Typically I would not be contemplating writing about my Okame Cherry tree in June. Other than providing a good bit of shade to my patio, it truly is not worth a mention. It should be just a nice green canopy with a delicate branching pattern. The season that we ooh and ahh over this perfect little tree occurred way back in February when its positively pink blooms were the first to burst pulling us out of our winter doldrums.
So how did this tree make itself the center of attention in JUNE? Well something quite unusual has happened. The tree has been loaded down now for weeks with fruit. So weighted down I have feared for those aforementioned branches. The tree now has moved into a new phase, dropping all its fruit. Yep, could it possibly drop it all at once? No, of course not, it has to drag it out taking this tired gardener along for the ride, kicking and screaming. I know that it just wants to be annoying.
Each night as I pick up a whole bucket of fruit, yeah that is a 5 gallon bucket, I contemplate turning that bounty into some homemade jam, but there is a problem. I cannot find any information regarding this very fruitful situation anywhere; I have searched the internet, books, and magazines looking for any scrap of information that will give me some insight into the fruit. I believe it is edible; however, it does have a thick skin, a little flesh, and a great big pit at its center. Although I am an accomplished canner, I do prefer to work from a recipe and learn from others experience. Alas, I hesitate to take this journey alone, but I may never get another chance.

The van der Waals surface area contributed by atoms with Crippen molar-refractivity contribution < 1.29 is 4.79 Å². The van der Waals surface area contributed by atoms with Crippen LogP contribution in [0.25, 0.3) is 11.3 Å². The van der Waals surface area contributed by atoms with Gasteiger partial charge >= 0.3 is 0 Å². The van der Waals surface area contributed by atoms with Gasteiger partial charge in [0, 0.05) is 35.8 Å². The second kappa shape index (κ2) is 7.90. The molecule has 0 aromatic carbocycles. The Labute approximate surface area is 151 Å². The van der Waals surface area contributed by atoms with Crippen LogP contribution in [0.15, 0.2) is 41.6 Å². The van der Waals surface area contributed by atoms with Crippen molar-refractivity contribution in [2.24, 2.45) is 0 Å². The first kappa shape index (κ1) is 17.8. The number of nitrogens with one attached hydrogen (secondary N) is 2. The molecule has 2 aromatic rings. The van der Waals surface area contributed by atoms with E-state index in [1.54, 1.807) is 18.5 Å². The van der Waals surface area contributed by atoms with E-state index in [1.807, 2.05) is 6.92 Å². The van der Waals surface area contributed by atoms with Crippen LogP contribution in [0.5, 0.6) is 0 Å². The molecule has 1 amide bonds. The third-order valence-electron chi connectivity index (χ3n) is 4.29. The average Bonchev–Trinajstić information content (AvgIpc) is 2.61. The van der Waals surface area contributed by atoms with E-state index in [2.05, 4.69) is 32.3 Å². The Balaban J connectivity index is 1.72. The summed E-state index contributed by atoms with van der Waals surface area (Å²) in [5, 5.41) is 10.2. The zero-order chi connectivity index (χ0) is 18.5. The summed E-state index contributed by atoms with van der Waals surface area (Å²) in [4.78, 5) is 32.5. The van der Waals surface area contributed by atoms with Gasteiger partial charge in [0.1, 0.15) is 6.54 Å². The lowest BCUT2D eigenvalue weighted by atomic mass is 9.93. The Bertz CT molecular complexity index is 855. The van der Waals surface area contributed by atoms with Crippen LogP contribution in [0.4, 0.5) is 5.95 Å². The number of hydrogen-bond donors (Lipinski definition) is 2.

Okame cherry is a hybrid of Prunus incisa and Prunus campulata. Dubbed Prunus X Incamp ‘Okame’ it has 1-2.5” long leaves that cast a soft shade during summer. In the fall it turns the loveliest shades of yellow, orange and red. In late winter to early spring it is covered in the most beautiful single pink flowers that have red calyces making it the Queen of the emerging landscape. Well, in the case of this particular tree, the Queen seems to be very happily providing for her people, even if the gesture is unwelcome.